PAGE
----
2016-06-30
Herman glimpsed his "soul mate" for the first time when he was eight years old and in a Nazi work camp. She was on the other side of a barbed wire fence. He called to her for food and water. Years later they met in New York City, dispatched by friends on a blind date. They immediately discovered their unique connection and agreed to get married. Soul mates!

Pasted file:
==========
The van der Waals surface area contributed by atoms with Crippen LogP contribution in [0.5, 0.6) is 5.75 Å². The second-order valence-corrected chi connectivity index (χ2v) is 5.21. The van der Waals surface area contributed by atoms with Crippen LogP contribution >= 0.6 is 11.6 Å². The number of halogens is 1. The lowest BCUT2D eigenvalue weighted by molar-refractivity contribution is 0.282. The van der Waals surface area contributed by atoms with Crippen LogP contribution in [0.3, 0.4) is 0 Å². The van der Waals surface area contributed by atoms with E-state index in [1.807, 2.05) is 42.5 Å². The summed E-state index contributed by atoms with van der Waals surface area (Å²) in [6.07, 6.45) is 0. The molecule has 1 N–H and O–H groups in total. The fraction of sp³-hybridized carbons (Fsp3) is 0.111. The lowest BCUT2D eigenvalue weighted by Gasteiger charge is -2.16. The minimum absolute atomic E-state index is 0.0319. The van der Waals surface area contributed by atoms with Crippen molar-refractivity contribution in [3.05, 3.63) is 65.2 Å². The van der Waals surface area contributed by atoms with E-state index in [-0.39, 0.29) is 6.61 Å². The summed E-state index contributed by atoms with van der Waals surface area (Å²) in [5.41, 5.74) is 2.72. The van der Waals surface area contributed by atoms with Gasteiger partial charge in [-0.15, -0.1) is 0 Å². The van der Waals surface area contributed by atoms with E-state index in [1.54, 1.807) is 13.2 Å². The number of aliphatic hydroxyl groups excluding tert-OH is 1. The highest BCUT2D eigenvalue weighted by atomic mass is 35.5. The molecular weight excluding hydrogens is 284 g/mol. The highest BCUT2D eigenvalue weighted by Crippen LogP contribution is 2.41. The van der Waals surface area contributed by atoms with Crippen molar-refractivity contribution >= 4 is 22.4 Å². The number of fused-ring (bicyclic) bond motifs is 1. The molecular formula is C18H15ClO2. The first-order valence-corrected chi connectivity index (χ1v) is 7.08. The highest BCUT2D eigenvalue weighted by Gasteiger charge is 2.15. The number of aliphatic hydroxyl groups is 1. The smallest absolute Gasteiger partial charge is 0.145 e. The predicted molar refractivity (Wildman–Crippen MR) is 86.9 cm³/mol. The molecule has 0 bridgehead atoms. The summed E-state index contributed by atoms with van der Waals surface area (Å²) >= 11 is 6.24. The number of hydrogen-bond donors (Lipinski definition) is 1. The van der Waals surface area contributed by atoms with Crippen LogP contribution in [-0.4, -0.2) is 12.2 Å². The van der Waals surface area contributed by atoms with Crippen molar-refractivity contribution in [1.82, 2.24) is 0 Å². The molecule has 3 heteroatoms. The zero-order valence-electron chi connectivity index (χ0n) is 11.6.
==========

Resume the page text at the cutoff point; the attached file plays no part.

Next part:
Anecdotes about finding love in the strangest places are the most amusing aspect of this book. Miller's talk about an "inner guide" instructing us who to marry may be useless to those whose inner voices are more inchoate. Her advice--don't be blinded by preconceptions about the "right" person to marry--sometimes strains credulity, as in the tale of the Austrian Nazi whose inner guide tells her to marry an American Jew. It also has the uncomfortable feeling of being directed at people in their late 40s who are getting a little desperate and want some justification for dating a totally inappropriate person; after all, most of the time, people marry those from similar backgrounds, "soul mates" or no.

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